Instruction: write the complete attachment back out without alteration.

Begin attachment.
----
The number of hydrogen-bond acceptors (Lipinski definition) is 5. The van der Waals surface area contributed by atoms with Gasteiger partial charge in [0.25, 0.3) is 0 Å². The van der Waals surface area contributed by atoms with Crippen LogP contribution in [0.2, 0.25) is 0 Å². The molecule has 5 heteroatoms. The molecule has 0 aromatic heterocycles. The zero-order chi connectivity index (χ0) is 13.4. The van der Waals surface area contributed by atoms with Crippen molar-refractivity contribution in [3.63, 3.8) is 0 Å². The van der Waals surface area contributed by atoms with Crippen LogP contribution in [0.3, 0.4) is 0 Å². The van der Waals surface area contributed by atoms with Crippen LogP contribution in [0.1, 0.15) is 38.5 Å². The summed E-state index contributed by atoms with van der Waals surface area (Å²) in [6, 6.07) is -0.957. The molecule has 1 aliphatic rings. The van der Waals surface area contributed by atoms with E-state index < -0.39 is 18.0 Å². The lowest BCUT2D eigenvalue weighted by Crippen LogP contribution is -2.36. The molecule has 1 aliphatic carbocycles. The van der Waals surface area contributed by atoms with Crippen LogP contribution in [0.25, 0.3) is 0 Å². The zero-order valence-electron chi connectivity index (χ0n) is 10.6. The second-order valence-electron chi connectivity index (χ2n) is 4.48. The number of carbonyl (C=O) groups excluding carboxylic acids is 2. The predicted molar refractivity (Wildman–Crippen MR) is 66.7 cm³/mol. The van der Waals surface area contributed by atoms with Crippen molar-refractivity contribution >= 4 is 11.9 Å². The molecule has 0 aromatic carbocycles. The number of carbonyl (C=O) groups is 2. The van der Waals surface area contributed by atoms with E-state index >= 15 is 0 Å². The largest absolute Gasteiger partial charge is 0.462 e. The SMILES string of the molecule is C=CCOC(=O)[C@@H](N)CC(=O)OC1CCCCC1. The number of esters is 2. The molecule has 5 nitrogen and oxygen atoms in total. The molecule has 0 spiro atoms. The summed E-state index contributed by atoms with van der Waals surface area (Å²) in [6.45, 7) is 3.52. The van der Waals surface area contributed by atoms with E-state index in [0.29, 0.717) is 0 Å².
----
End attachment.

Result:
The number of hydrogen-bond acceptors (Lipinski definition) is 5. The van der Waals surface area contributed by atoms with Gasteiger partial charge in [0.25, 0.3) is 0 Å². The van der Waals surface area contributed by atoms with Crippen LogP contribution in [0.2, 0.25) is 0 Å². The molecule has 5 heteroatoms. The molecule has 0 aromatic heterocycles. The zero-order chi connectivity index (χ0) is 13.4. The van der Waals surface area contributed by atoms with Crippen molar-refractivity contribution in [3.63, 3.8) is 0 Å². The van der Waals surface area contributed by atoms with Crippen LogP contribution in [0.3, 0.4) is 0 Å². The van der Waals surface area contributed by atoms with Crippen LogP contribution in [0.1, 0.15) is 38.5 Å². The summed E-state index contributed by atoms with van der Waals surface area (Å²) in [6, 6.07) is -0.957. The molecule has 1 aliphatic rings. The van der Waals surface area contributed by atoms with E-state index < -0.39 is 18.0 Å². The lowest BCUT2D eigenvalue weighted by Crippen LogP contribution is -2.36. The molecule has 1 aliphatic carbocycles. The van der Waals surface area contributed by atoms with Crippen LogP contribution in [0.25, 0.3) is 0 Å². The zero-order valence-electron chi connectivity index (χ0n) is 10.6. The second-order valence-electron chi connectivity index (χ2n) is 4.48. The number of carbonyl (C=O) groups excluding carboxylic acids is 2. The predicted molar refractivity (Wildman–Crippen MR) is 66.7 cm³/mol. The van der Waals surface area contributed by atoms with Crippen molar-refractivity contribution >= 4 is 11.9 Å². The molecule has 0 aromatic carbocycles. The number of carbonyl (C=O) groups is 2. The van der Waals surface area contributed by atoms with E-state index >= 15 is 0 Å². The largest absolute Gasteiger partial charge is 0.462 e. The SMILES string of the molecule is C=CCOC(=O)[C@@H](N)CC(=O)OC1CCCCC1. The number of esters is 2. The molecule has 5 nitrogen and oxygen atoms in total. The molecule has 0 spiro atoms. The summed E-state index contributed by atoms with van der Waals surface area (Å²) in [6.45, 7) is 3.52. The van der Waals surface area contributed by atoms with E-state index in [0.29, 0.717) is 0 Å².